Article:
Maybe it was just the whole concept of polypharmacy—excellent word!—that Robillard was warning him about.  After all, Robillard was responsible for the majority of his medications.  That was partly why Will's mind drifted off to his "pharmacy" while Claire watched Elvis' Meteoric Rise and Tragic Fall with rapt attention: at ten they would close up shop and begin the nightly ritual.  He had long ago kissed spontaneity goodbye for the regularity of good health, and Claire was good enough to thrive on routine herself, or at least pretend that she did.

An entire dresser top was given over to the pharmacy, the amber-plastic bottles laid out like cosmetics on a woman's vanity.  They each had separate medication schedules that converged at night for final doses: The special-formula vitamins, his and hers; the zinc, the echinacea, the vitamin C to ward off seasonal illness; calcium for both of them; pills for his heart, his blood pressure, his arthritis; drops for his eyes; iron for her anemic tendencies, antibiotics for her problem complexion (daisy-clear with vigilance), antidepressants for her chronic melancholy, Wellbutrin for her inattention, Ambien to pull her back down and help her sleep... And her oral contraceptive in particular: he was old but not dead, as he liked to say ... and she also had some bothersome polycystic something or other that the Pill kept in line.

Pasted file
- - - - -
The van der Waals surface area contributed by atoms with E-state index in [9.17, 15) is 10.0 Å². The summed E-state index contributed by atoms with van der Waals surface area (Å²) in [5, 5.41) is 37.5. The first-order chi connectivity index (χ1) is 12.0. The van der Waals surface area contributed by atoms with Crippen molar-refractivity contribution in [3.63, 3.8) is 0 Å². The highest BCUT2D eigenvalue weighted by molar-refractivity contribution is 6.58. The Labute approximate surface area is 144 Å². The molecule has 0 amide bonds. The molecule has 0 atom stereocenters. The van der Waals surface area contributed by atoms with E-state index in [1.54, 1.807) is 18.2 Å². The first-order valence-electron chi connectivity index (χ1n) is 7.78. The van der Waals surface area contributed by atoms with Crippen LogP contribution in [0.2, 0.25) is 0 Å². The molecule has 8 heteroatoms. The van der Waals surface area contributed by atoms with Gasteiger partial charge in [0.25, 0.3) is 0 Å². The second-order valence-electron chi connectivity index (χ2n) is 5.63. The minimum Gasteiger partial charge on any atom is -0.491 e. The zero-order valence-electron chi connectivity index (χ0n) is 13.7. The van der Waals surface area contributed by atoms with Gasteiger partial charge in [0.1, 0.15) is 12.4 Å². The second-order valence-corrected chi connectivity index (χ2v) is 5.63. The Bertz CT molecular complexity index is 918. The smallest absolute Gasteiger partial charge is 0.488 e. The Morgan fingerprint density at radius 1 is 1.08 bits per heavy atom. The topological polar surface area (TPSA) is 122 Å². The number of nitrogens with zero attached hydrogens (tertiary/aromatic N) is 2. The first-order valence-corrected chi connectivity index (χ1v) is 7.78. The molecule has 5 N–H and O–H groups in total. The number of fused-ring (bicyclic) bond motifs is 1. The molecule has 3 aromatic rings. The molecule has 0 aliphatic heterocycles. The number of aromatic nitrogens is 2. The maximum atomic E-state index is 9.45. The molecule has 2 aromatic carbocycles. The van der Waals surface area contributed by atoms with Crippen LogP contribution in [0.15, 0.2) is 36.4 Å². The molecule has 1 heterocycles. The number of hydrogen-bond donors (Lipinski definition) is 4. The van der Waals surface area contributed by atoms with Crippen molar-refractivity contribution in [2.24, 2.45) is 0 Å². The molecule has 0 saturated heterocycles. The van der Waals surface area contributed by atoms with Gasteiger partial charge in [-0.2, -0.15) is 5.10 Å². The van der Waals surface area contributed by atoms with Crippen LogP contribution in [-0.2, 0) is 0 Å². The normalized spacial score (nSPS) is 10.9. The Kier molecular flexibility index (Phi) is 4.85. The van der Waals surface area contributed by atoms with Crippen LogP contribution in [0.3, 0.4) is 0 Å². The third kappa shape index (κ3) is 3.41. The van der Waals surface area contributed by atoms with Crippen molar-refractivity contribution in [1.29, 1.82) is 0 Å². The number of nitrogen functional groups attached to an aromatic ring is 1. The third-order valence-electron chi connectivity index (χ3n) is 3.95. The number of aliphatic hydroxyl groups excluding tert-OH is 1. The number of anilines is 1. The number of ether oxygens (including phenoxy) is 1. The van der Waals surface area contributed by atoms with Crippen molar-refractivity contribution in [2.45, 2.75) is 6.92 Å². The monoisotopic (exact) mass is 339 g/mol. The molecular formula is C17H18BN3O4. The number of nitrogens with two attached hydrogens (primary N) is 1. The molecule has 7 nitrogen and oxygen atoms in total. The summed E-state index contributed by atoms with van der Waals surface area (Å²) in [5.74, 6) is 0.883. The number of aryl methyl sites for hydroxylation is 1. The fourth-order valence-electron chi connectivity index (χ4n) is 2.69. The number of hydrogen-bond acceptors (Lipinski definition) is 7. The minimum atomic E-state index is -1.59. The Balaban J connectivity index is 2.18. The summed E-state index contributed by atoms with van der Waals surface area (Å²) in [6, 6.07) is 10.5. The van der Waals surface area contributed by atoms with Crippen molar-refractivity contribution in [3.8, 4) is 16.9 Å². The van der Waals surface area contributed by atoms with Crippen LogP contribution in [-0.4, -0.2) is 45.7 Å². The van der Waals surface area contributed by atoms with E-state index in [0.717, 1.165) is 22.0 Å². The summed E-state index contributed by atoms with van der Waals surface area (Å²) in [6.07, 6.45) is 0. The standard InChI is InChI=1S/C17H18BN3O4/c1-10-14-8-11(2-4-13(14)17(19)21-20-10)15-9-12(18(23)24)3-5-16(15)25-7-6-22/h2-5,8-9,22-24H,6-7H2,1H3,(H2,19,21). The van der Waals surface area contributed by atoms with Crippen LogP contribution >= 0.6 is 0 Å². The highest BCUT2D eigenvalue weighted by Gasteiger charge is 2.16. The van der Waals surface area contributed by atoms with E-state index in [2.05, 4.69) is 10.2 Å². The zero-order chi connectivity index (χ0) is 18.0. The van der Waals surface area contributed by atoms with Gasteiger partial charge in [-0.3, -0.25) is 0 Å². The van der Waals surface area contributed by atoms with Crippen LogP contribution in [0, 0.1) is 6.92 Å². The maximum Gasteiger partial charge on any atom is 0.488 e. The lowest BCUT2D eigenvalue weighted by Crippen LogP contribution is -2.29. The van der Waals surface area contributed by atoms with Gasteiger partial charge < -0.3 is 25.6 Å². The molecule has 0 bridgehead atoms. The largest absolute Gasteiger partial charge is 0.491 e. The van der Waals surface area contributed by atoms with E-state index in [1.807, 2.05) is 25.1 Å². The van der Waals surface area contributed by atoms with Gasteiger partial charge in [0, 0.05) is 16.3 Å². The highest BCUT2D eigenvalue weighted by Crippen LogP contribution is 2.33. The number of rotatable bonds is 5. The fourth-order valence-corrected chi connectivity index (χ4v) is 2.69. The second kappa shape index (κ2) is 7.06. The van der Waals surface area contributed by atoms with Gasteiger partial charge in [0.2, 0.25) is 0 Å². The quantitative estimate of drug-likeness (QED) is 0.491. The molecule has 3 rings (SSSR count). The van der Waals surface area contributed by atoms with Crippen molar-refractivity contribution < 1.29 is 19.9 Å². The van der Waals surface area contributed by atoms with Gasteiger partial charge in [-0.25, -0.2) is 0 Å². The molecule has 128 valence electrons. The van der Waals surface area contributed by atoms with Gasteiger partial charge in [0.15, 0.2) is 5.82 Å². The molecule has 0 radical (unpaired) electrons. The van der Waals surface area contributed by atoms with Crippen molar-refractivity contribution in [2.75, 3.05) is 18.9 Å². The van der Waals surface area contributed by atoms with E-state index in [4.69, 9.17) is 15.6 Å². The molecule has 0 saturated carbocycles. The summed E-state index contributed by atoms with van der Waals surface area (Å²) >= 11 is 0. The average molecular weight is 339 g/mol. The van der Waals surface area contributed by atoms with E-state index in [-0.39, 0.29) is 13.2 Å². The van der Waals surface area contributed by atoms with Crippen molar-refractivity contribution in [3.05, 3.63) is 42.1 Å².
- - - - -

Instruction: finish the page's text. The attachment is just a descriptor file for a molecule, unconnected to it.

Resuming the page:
Looking over it all he had to laugh: We are well-matched, he thought wryly.  Made for each other.

Still, he envied her sometimes. To hear her medication roll call you'd think she was a terribly unstable person, and she wasn't at all.  Most of the meds she'd collected in college and had been steadily adjusting them for well nigh on ten years now.  Modern medicine was amazingly adept at feeling out your frailties and compensating for them. You'd never guess Claire had any of the problems she was dosed for ("But you're not depressed!" "Exactly") precisely because of those doses. God knew that he didn't dare miss his own ... but in his case he just felt that he was staving off inevitable decreptitude.  Diminishing returns ... lions at the door ... (or was it "wolves"...?)

Claire did work well with routine, it turned out. (Well, routine was the first thing they prescribed for the easily depressed and despondent.) She was, however, a notoriously troubled sleeper, and had to adhere to a fairly strict regimen of eating, rising, and sleeping lest her insomnia act up or her blood sugar go down (she was hypoglycemic, too).  To lend credence to working at home, she'd trained herself to get up in the momings like clockwork, the clitter-clatter of the keyboard in her little study furious no later than nine in the morning.  The Doran kid at the office had snarked that Will wouldn't be able to "keep up with a young thing like Claire," but he had been, at first, almost too rough-and-ready for her. (And Doran was a jealous asshole.) Nevermind. They were even now.

(Sometimes he felt too sedate. Sometimes he felt like a child, forced to swallow pills and eat and nap when he was told to, and not make too much noise and be careful or he'd hurt himself ... )